Redirected from Lee Perry
Perry began his career in the late 1950s working with Prince Buster[?] and Coxsone Dodd's sound system. He was soon producing records with Dodd, and recording at Studio One[?], but the pair soon stopped working together due to personality conficts. Working with Joe Gibbs[?] at Wirl Records[?], Perry tried to begin his recording career but, again, personality problems caused conflict and Perry left to form his own label, Upsetter[?], in 1968 (see 1968 in music). His first single was "People Funny Boy", which was an insult directed at Gibbs and sold very well; the single is notable for its innovative use of a slow, sluggish, bass-driven beat that would soon become identifiable as a distinctively "reggae" (or, more accurately, roots reggae) sound. During the 1970s, Perry released numerous recordings under a variety of names including Scratch, Pipecock Jakxon, The Upsetter, Super Ape and Jah Lion. Most of his hits were big in both Jamaica and the UK, and he soon became known as much for his outlandish style and fashion sense as for his music.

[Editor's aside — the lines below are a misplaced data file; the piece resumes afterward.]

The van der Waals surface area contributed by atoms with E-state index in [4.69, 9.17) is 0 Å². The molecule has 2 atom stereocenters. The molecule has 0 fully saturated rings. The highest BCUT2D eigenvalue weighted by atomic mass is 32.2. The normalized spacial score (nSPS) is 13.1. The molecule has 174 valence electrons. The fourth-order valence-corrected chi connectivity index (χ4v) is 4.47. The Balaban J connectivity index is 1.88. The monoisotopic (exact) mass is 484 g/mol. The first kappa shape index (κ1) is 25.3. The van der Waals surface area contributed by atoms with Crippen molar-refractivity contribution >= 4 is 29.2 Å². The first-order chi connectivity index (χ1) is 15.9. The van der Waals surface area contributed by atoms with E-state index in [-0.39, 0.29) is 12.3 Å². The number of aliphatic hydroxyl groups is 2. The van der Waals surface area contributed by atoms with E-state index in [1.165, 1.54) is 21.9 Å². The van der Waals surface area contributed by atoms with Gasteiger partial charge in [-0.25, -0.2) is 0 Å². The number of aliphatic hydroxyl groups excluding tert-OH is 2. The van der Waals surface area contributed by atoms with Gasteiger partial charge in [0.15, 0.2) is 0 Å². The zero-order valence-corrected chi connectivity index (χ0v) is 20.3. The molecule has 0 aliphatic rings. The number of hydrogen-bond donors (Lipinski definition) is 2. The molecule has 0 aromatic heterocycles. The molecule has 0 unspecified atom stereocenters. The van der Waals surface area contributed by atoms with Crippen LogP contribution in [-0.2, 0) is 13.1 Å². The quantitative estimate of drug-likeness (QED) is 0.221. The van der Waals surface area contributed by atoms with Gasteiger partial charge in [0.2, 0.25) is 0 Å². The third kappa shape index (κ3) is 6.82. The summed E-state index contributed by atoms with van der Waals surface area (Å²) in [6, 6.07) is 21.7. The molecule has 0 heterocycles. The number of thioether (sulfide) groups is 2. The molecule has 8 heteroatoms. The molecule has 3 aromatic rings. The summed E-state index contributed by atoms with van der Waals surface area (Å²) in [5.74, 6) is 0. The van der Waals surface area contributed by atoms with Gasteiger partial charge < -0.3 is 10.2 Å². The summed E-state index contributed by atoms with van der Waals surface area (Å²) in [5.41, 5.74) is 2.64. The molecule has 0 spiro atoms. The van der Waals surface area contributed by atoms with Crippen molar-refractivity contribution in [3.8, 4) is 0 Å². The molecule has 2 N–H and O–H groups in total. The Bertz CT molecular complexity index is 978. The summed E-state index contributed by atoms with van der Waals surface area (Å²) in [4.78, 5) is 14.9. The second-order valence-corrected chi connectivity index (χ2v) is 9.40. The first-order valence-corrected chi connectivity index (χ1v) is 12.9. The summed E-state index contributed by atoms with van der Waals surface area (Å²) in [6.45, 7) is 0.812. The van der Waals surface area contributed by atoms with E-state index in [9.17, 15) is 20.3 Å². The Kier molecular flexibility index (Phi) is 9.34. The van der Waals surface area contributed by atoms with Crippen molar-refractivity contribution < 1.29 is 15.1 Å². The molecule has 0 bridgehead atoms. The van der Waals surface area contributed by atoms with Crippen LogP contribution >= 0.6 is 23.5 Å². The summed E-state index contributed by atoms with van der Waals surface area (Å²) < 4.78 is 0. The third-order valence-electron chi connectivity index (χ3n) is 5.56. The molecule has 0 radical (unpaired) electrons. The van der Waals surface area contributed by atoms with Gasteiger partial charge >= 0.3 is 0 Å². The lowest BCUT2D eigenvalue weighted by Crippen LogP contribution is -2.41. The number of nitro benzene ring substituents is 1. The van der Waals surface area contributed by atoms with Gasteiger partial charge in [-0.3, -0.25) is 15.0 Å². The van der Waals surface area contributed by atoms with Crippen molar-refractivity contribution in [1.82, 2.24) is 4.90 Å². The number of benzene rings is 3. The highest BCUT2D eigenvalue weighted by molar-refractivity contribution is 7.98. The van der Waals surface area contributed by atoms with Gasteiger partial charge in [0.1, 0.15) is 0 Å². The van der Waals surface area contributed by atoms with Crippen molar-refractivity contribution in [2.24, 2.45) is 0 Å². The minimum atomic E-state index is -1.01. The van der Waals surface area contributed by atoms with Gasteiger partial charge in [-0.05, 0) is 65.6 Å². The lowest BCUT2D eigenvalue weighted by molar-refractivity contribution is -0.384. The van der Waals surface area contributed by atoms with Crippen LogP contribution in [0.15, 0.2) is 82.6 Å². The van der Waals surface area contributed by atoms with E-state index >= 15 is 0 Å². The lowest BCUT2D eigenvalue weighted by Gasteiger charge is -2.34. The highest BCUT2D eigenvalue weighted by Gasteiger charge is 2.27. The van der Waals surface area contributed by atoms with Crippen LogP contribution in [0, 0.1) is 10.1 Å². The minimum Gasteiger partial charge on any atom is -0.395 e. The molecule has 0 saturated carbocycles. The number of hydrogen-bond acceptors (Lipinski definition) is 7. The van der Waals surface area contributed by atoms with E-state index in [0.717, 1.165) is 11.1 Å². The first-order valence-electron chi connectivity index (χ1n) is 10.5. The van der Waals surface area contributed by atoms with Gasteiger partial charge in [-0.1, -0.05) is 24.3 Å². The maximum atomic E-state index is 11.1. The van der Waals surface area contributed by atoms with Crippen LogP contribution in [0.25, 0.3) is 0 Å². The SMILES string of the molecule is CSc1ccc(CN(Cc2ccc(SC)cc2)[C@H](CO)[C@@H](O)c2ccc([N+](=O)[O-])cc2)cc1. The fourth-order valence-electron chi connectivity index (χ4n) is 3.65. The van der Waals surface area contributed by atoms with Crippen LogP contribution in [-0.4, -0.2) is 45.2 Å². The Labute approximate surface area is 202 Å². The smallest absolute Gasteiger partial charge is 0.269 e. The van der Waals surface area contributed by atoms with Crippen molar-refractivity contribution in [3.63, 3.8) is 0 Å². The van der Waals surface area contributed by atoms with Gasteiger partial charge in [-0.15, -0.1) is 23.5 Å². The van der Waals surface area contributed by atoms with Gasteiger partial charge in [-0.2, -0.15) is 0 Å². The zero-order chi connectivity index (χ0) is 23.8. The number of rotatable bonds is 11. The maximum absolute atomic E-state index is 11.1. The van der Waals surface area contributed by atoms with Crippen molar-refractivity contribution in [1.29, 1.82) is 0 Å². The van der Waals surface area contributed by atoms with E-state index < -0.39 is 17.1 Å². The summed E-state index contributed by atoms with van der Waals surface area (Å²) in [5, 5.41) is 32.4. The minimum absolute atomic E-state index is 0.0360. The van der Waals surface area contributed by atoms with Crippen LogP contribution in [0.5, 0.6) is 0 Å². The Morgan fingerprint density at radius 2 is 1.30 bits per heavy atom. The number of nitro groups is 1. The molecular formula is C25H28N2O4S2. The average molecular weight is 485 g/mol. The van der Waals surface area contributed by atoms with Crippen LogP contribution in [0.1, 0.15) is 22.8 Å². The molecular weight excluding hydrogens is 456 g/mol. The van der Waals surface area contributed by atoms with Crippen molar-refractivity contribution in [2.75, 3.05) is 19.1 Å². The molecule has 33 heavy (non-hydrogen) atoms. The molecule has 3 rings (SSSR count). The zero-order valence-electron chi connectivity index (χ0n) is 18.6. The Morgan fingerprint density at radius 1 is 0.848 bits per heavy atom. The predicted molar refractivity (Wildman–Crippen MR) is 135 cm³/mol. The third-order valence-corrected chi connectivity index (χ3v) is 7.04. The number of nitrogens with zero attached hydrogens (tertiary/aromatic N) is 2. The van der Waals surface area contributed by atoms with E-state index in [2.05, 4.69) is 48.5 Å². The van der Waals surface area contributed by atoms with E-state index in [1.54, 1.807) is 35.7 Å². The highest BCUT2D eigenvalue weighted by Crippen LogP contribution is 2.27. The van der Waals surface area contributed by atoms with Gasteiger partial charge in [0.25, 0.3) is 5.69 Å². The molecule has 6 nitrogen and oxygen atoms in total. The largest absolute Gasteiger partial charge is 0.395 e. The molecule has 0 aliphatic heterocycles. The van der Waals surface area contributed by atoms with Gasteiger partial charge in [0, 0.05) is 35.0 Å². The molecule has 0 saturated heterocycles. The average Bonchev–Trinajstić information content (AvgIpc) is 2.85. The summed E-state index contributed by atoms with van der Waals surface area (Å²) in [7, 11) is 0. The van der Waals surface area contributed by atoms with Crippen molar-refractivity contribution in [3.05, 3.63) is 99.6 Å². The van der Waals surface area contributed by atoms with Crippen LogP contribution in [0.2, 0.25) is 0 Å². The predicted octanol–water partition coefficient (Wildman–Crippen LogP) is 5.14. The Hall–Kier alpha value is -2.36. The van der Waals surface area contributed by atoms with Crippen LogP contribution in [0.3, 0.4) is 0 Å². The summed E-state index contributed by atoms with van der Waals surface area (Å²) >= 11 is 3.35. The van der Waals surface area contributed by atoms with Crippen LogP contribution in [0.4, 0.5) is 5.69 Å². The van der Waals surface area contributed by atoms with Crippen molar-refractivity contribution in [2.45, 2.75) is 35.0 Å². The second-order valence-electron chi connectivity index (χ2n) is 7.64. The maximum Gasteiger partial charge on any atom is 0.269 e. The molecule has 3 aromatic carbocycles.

In the early 1970s, Perry became interested in dub, and formed a studio, Black Ark[?], to experiment in the style, as well as produce tracks from notable musicians like Bob Marley & the Wailers. Even after producing such seminal singles as "Small Axe", Perry sold the tapes to Trojan Records[?] without telling Marley, Tosh or Bunny[?]. After Marley & the Wailers signed to Island Records, Perry began accusing Chris Blackwell[?] (head of Island Records) of cultural imperialism and psychic vampirism, as well as calling Marley an accomplice and a sell-out to his race. In spite of his social and mental problems, Perry continued working with varied musicians, including the Clash. Drug problems, however, exacerbated his mental instability. In spite of a public stance against all drug use except cannabis, an integral part of the Rastafarian religion, public stories surfaced regarding constant use of LSD, cocaine and even tape head-cleaning fluid. Perhaps as a result of drug-induced psychosis, Black Ark burned to the ground. Further evidence of Perry's mental instability was provided when On U records[?] producer Adrian Sherwood[?] had to evict him from his home after he buried Sherwood's new television set in his back garden.
Since leaving Jamaica soon after the destruction of Black Ark, Perry has lived in Switzerland and continued recording with great success, though his production work has slowed down significantly. Lee has colaborated and toured with Mad Professor[?] since the mid 1980s.